I’m not entirely disappointed. But, in another way I am. Let’s face it, the feeling of rejection is unpleasant. (I wish emotions would be more binary!)
I’m disappointed because my particular matrix of experiences and expertise did not mesh well with the criteria of a research chair in innovative learning. I was, in the language of an interviewing panel (who were excellent hosts and extremely courteous) not “SSHRC-able” because my profile doesn’t include sufficient traditional peer-review journal publications. I have over the years resisted and largely ignored recommendations and pleas from colleagues to increase my publication activity. I find conference presentations, blogging, open courses, and interactions online much more satisfying.
Sadly, being slow of learning, I don’t think I’ll change based on this experience .
As with any life marker, this is an opportunity to pause, reflect, and consider next steps. I have over the past few years been increasingly drawn to returning to the entrepreneurial vein. I enjoy being able to influence things and to work around structures that I see as impediments. I’m less capable at colouring within the lines. I enjoy being able to turn the page when needed and influence the rules and conditions that I function within.
The desire to play in the startup space is strong. Of course that is not at odds with higher education – I know of many colleagues who navigate both spaces. But, that’s just me thinking out loud.
I have appended a slightly revised research proposal below (I made a few changes where anonymity might be warranted). In a final interview with the selection committee, I stated that this is an area of research and exploration that I will pursue regardless of whether it is officially sanctioned by a research chair position. Whether as a startup, in my current role, or something else entirely, the intersection of social media, analytics, new pedagogical models, and networked learning are a lucrative and provocative area of exploration.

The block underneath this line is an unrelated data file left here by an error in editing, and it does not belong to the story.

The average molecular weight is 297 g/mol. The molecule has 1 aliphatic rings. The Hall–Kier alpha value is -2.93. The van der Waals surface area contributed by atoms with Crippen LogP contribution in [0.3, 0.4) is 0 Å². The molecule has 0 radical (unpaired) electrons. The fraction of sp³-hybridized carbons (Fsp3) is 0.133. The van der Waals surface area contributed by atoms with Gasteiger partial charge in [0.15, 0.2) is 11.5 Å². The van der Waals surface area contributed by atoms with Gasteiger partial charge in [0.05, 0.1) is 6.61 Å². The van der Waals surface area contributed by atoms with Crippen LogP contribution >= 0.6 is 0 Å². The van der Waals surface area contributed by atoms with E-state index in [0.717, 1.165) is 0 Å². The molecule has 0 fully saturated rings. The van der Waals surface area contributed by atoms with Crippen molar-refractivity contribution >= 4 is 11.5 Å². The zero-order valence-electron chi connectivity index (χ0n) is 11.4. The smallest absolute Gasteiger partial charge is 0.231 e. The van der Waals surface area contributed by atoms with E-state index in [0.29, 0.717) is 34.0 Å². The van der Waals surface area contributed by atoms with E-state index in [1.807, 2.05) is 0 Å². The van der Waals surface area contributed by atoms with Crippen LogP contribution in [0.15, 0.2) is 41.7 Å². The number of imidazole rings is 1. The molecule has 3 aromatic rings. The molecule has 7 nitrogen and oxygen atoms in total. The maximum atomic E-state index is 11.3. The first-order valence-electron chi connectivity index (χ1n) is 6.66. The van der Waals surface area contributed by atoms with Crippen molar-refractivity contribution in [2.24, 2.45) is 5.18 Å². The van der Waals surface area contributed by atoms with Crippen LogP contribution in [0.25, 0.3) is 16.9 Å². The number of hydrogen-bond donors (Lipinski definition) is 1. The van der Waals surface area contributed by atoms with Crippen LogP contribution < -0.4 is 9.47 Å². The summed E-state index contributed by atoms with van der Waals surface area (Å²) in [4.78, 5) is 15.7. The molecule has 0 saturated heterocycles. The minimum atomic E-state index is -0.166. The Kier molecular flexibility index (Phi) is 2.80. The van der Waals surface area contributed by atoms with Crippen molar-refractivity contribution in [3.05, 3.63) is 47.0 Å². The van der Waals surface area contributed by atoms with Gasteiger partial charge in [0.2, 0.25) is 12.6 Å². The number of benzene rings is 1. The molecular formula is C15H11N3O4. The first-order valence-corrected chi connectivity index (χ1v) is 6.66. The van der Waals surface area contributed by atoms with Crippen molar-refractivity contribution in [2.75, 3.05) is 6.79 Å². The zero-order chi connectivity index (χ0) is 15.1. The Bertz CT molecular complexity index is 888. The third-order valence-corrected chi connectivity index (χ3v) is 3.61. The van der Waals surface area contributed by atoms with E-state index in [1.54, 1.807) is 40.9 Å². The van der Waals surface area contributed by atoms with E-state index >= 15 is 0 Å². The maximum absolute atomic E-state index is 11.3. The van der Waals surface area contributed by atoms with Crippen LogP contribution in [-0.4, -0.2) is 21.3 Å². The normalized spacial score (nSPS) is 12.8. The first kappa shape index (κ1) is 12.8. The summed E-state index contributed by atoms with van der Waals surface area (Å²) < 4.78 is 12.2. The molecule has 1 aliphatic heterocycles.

My Royal Roads Proposal:
Integrating social and technical systems for learning and knowledge innovation
Knowledge institutions have traditionally mirrored the structure and characteristics of information in a particular era (McNeely & Wolverton, 2008). In order to understand the evolution of universities, and specifically, learning, what is being done with information must first be explored. The influence of the internet has been dramatic in shaping many sectors of society.
Early generations of innovative online learning consisted of learning management systems such as Moodle and Blackboard. Several prominent researchers and organizations are now exploring next-generation online and hybrid learning models based social networked technologies: Goodyear (2011); SocialLearn (The Open University) 2011; and OpenClass (Pearson, n.d.). MIT’s OpenCourseWare initiative in 2002 increased attention to open and free sharing of educational course materials (see MIT, 2011). During a similar time frame, rapid development of mobile technologies (Murphy & Meeker, 2011), the semantic web (Berners-Lee, Hendler, & Lassila, 2001), and new tools for data collection and analysis due to information abundance (Mayer, 2009) have increased the presence of digital technologies in classrooms and online learning. Additionally, the proliferation of data in higher education (i.e., data trails of learner activity as well as the development of personalized and adaptive learning models) has resulted in increased emphasis on data use in the learning process . Taken together, these trends provide a new reality for educators.